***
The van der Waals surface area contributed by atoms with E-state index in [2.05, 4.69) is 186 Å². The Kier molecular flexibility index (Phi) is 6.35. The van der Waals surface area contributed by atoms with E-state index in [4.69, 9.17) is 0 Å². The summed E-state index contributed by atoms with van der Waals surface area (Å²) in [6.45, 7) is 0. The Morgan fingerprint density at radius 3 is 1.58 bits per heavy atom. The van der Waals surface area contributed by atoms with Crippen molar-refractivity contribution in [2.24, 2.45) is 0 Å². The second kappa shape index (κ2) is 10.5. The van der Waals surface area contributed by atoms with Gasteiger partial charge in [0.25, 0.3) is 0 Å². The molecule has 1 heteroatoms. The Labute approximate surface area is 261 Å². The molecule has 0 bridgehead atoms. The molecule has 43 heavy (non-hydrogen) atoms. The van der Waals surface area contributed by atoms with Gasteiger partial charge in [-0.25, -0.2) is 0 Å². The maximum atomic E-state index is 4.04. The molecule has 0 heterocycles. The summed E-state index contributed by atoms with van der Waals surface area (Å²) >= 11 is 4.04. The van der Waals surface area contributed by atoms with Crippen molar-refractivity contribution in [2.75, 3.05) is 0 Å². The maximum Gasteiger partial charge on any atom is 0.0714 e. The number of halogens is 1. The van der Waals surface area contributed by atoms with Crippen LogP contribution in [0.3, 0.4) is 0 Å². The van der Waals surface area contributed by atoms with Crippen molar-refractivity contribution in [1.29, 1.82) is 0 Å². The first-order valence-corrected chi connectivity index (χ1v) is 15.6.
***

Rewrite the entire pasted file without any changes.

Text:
The van der Waals surface area contributed by atoms with E-state index in [2.05, 4.69) is 186 Å². The Kier molecular flexibility index (Phi) is 6.35. The van der Waals surface area contributed by atoms with E-state index in [4.69, 9.17) is 0 Å². The summed E-state index contributed by atoms with van der Waals surface area (Å²) in [6.45, 7) is 0. The Morgan fingerprint density at radius 3 is 1.58 bits per heavy atom. The van der Waals surface area contributed by atoms with Crippen molar-refractivity contribution in [2.24, 2.45) is 0 Å². The second kappa shape index (κ2) is 10.5. The van der Waals surface area contributed by atoms with Gasteiger partial charge in [0.25, 0.3) is 0 Å². The molecule has 1 heteroatoms. The Labute approximate surface area is 261 Å². The molecule has 0 bridgehead atoms. The molecule has 43 heavy (non-hydrogen) atoms. The van der Waals surface area contributed by atoms with Gasteiger partial charge in [-0.25, -0.2) is 0 Å². The maximum atomic E-state index is 4.04. The molecule has 0 heterocycles. The summed E-state index contributed by atoms with van der Waals surface area (Å²) >= 11 is 4.04. The van der Waals surface area contributed by atoms with Crippen molar-refractivity contribution in [2.75, 3.05) is 0 Å². The maximum Gasteiger partial charge on any atom is 0.0714 e. The number of halogens is 1. The van der Waals surface area contributed by atoms with Crippen LogP contribution in [0.3, 0.4) is 0 Å². The van der Waals surface area contributed by atoms with Crippen molar-refractivity contribution in [1.29, 1.82) is 0 Å². The first-order valence-corrected chi connectivity index (χ1v) is 15.6.